Care Partner Information Sheet

Hearing Loss in Older Adults

Hearing loss is common in older adults. Yet, many people do not know they have hearing loss because hearing is lost little by little over time. Most older adults do not lose all of their hearing. Some sounds are just harder to hear, such as women's or children's voices. Often the person thinks everyone else is mumbling.

It is important to know if an older adult has hearing loss because it can lead to other problems. Many older adults are embarrassed by hearing loss. They may spend less time with others and feel lonely. They also may feel lonely when they are with others, because it is hard to join the conversation. Hearing loss also can impact safety. For example, it can be harder to hear fire alarms or car horns. It also can be harder to hear advice from doctors or pharmacists.

Someone with hearing loss may...
  • Ask "What?" a lot when others are talking.
  • Complain that people are mumbling.
  • Have a hard time hearing people on the telephone.
  • Talk loudly, or play the radio or TV really loud.
  • Hold their hand up to their ear, or lean in to the person speaking.
  • Say things that do not make sense in the conversation.

Reasons for Hearing Loss in Older Adults

Ear drum problems are a main cause of hearing loss in older adults. The problems often start in young adults and continue over many years.

  • Workplace noise. People who work near machines or other loud noises are more likely to have hearing loss. Protective ear muffs should be used when working near loud noises to help prevent hearing loss.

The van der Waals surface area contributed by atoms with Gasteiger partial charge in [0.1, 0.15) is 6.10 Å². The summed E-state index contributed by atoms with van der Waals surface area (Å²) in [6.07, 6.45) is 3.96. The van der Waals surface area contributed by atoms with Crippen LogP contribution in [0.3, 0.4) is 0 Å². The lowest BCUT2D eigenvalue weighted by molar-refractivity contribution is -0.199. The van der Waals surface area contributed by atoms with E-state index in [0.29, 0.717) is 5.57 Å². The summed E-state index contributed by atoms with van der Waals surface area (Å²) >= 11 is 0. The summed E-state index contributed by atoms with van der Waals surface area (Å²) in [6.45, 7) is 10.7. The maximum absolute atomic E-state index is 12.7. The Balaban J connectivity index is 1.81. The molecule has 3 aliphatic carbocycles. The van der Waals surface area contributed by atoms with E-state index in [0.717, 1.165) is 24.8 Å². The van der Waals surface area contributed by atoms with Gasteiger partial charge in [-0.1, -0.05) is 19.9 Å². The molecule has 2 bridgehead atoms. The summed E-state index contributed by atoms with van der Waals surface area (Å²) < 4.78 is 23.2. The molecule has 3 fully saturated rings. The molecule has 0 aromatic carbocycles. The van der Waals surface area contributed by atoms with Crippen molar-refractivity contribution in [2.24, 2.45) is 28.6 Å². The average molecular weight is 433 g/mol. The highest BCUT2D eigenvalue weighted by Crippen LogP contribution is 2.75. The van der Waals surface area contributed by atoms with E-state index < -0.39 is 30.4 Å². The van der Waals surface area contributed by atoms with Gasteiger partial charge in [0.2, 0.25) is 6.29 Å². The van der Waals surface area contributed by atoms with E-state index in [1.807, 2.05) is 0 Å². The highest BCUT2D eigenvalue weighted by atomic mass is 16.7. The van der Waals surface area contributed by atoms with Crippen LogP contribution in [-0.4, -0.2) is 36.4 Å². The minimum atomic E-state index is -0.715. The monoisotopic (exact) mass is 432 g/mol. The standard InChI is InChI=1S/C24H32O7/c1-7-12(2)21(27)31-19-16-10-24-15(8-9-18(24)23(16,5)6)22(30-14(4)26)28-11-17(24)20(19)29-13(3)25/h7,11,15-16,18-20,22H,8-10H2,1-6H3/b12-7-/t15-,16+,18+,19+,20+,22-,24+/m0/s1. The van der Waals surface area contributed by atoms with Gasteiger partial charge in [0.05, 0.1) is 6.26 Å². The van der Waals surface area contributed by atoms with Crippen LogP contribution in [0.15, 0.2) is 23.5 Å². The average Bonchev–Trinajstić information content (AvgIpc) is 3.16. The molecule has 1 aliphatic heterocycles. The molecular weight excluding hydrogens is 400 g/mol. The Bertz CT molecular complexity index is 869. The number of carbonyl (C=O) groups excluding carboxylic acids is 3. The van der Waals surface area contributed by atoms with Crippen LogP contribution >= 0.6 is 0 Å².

• Loud music. Many people also play music loud enough to cause hearing loss when in their cars, at home, or listening on ear buds or headphones. Live music also can cause hearing loss. Lower the volume, and wear ear plugs to concerts to help protect hearing.

Other things may also increase the chances of hearing loss. But these are less likely than loud noises to lead to hearing loss.

  • Chronic disease. Older adults who have high blood pressure or diabetes may be more likely to have hearing loss. These diseases can damage nerves and small blood vessels that are needed for hearing.
  • Some medications may lead to hearing loss in some people. Talk to a doctor about any changes in hearing after starting a new medication.

How to Treat Hearing Loss in Older Adults

A person with changes in hearing should talk to their doctor. In some cases, hearing loss is caused by too much wax or an ear infection, and can be treated. The type of hearing loss caused by age and hearing damage cannot be fixed. But it can be helped with hearing aids and therapy that teaches a person to listen differently and read lips. Below are tips to improve communication with someone who has hearing loss.

How to Talk to Someone with Hearing Loss
  • Turn off TVs or radios. Move away from other noises.
  • Make sure the person can see the speakers face so they can lip read.
  • Speak slowly and clearly. Do not shout.
  • Speak in a deeper voice
  • Use short sentences.
  • If the person does not understand, change the order of the words or use different words that mean the same thing.
  • If they can hear better with one ear, try to speak to that side.
  • Use hands to point and gesture.
  • Ask if they understood what was said.
  • Write the message.
Useful Websites

Written By: Laura M. Vitkus, MPH, CHES